3 Therefore we prefer the following addressing scheme: +-+-+-+-+-+-+-+-+-+-+-+-+-+-+-+-+-+-+-+-+-+-+-+-+-+-+-+-+-+-+-+-+ | Any Network | Addressing in that net | Local address | +-+-+-+-+-+-+-+-+-+-+-+-+-+-+-+-+-+-+-+-+-+-+-+-+-+-+-+-+-+-+-+-+ 8-bits 16-bits 8-bits This allows traffic for any host at a site to arrive through any existing gateway. The details associated with the routing of intra-site traffic do not have to be propagated outside that site. Comparison of the two approaches -------------------------------- We acknowledge that our approach has the severe limitation that it can currently support only up to (about) 256 hosts per site. Please note, this is a restriction on the number of hosts but not necessarily on the number of voice terminals, since NVP provides another level of addressing called "extensions". We propose that when this limit is reached an extended addressing scheme (along the lines of source routing) be used. The W-16 proposal requires that WBnet-gateways be installed between all the local networks in every site. It requires that any change in connectivity of the local networks be propagated to all the WBnet gateways, in all the other sites, and be stored in all of them. This, in our opinion, does not really comply with spirit of hiding local details from the global world, as stated as one of the objectives of the scheme. We believe that our proposal meets the objectives stated at the beginning of this note, at least as much as the W-16 proposal. Especially it meets the requirement that the details of intra-site communication are no one else's business. We think that as far as the outside world is concerned there is no difference between using hosts for port-expanding and using local networks, or any hybrid of these approaches. The W-16 scheme must know all about the intra-site communication structure. This scheme also requires the development (and implementation) of a Gateway/Gateway protocol, just as was done for the catenet. It is not clear to us at all why all of our hosts should pledge their allegiance to W-16 addressing scheme and to the WBC for which it stands, one network, indivisible (enough!!). We would like to treat the WBnet just as another transport mechanism, which should be used only when it is found to be the best alternative for some communication requirements. For our communication system the WBnet should be just another means of inter-site communication, not a religion to which all of our internal gateways and bridges have to subscribe.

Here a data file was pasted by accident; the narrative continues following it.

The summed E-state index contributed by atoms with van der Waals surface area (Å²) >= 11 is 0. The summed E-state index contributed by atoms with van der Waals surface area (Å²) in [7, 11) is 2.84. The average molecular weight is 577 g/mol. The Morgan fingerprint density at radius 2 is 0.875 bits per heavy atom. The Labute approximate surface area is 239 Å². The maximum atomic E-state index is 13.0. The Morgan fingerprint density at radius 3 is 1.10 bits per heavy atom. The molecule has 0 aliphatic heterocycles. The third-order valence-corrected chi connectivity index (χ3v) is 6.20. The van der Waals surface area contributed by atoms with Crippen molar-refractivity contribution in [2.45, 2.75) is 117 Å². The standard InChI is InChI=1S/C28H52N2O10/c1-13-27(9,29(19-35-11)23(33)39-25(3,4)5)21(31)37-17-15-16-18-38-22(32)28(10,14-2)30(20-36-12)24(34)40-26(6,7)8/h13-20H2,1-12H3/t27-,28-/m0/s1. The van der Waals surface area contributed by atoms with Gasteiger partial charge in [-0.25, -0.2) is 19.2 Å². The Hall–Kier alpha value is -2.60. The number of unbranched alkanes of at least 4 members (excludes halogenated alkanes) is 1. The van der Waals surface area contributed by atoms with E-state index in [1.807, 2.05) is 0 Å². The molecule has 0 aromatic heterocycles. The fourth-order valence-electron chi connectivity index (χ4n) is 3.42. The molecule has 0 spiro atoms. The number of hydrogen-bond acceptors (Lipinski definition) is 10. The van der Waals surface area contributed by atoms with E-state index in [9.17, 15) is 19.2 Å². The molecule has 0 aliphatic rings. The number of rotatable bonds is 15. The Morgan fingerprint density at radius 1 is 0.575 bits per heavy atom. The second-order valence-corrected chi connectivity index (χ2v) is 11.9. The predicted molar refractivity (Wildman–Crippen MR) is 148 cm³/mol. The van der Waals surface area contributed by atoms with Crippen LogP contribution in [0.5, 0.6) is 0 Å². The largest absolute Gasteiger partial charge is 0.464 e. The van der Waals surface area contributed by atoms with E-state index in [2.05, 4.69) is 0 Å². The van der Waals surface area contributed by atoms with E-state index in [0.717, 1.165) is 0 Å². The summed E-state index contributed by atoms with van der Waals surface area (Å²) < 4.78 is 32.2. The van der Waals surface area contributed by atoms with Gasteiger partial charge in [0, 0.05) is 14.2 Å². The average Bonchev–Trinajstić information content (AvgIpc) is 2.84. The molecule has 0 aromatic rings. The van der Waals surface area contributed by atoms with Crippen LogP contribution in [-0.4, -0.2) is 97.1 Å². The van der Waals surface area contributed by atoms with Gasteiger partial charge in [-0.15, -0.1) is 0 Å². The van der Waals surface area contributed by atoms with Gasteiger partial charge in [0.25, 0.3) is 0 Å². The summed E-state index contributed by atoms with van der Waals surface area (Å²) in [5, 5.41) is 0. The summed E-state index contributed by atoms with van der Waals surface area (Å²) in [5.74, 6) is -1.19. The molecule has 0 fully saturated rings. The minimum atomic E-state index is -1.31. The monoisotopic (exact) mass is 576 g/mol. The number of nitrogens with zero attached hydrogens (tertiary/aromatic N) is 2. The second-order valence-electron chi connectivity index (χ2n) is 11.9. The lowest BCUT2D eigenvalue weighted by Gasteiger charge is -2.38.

4 Conclusion ---------- We recommend that only 16-bit addresses be used within the WBnet in order to specify its hosts; and that these hosts be either bona fide hosts or gateways into other networks, including intra-site communication systems. As long as intra-site addressing can be handled by an 8-bit field there is an efficient and convenient way to incorporate this field within the IP-address field in addition to the 16-bit WBnet addresses. Referee's comment ----------------- Under the assumption that 8-bit addressing is enough for all intra-site addressing, and under the assumption that all the local networks at any site share this address space and already are capable of communicating among themselves (and do not need help from the WBnet in order to achieve it) - the two approaches, W-16 and ISI's, are IDENTICAL. The folks at BBN may treat each site as a single subnet and assign it a single subnet-ID. On the other hand, the folks at ISI may assign unique local addresses to each of their hosts. Hence, the 32-bit IP-address of the host on the WBnet will be composed of the following 4 bytes (in Big-Endian's order, obviously): Byte#0 = 28., the net-ID of the WBnet, assigned by Postel. Byte#1 = WBnet address: Site- or Subnet-ID, assigned by BBN. Byte#2 = Reserved for future extensions Byte#3 = Local address, assigned by each site. We would also like to recommend that BBN assign the subnet-ID's in bit-reversed order in order to maintain maximal flexibility for future expansions which may occur at either end of the addressing scheme.